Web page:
Hughes R, Ward D, Tobin AM et al. Pediatr Dermatol 2007;24(2):118-20
Patients with eczema and their carers are often frustrated and disillusioned with the perceived failure of conventional medicine, leading to the increasing popularity of alternative therapy.
Alternative medicines are defined as therapy with no scientific basis, for which no effective or diagnostic reliability has been demonstrated by scientific measures.
This study looked at the use of alternative medicines in children with atopic dermatitis. Questionnaires regarding the possible use of alternative medicine were sent to the parents of 80 children with atopic dermatitis.
Assessments included reason for using alternative medicine, duration of treatment, cost and success of any treatments.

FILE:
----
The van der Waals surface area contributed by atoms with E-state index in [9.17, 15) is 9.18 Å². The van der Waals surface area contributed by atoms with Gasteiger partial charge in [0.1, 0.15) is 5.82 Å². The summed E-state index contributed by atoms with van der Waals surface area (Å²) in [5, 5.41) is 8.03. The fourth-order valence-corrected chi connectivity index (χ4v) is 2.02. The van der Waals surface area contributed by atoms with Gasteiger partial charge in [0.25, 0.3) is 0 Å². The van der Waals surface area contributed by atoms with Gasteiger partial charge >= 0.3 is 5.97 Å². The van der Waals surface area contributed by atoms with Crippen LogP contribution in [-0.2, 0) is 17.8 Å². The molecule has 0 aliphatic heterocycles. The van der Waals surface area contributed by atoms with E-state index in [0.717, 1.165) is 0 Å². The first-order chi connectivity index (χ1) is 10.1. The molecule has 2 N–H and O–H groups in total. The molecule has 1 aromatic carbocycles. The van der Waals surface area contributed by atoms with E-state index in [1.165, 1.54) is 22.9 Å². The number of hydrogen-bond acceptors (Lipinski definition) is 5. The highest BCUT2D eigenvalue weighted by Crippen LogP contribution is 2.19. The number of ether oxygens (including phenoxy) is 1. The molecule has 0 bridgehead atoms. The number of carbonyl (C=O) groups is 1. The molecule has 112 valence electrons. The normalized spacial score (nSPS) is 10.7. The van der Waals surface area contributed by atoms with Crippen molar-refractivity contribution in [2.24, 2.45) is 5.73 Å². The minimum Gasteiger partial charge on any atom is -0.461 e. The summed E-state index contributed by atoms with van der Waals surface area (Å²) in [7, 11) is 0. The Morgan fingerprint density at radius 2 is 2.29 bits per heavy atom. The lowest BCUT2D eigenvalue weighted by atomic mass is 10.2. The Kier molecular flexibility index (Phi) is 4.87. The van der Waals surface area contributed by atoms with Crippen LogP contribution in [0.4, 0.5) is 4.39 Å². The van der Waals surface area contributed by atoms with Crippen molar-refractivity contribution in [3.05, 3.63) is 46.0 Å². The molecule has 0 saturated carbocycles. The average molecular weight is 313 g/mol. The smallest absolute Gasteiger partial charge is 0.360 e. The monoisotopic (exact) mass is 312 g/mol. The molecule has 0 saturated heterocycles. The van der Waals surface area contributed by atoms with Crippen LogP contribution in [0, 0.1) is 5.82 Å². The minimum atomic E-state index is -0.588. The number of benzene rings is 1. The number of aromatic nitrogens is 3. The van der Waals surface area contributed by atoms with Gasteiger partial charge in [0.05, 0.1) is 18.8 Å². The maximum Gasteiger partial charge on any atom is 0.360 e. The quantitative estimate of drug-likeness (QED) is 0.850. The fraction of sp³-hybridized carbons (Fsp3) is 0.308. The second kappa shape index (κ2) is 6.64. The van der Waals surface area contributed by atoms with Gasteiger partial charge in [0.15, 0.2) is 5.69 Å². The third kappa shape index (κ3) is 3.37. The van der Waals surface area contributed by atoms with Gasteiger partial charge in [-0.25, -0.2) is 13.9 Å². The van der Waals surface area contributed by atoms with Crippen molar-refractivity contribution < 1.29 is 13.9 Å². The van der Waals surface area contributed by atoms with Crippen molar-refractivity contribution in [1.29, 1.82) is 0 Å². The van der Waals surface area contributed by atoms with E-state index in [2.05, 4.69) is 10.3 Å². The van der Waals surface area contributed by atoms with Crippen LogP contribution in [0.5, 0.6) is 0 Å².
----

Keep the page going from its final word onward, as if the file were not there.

Close to half of the study group (32) had used alternative medicines.
Herbal therapy and homoeopathy were the most popular choices. Most respondents reported no benefit with alternative medicine and three reported worsening symptoms.
Owing to the high number of patients trying alternative therapy, the authors have now included the questioning of patients regarding possible use of these therapies in their routine assessment. Some of these are known to have serious side-effects, so the authors have recommended enquiries about alternative medicine to be made in all paediatric dermatology clinics.
This would appear to be sensible advice. However, patient and carer education regarding avoidance of unproven and potentially dangerous alternative therapies may prove to be difficult in cases where conventional medicines have failed.
- Dr Waseem Chaudhry, a GPSI in dermatology in Caerphilly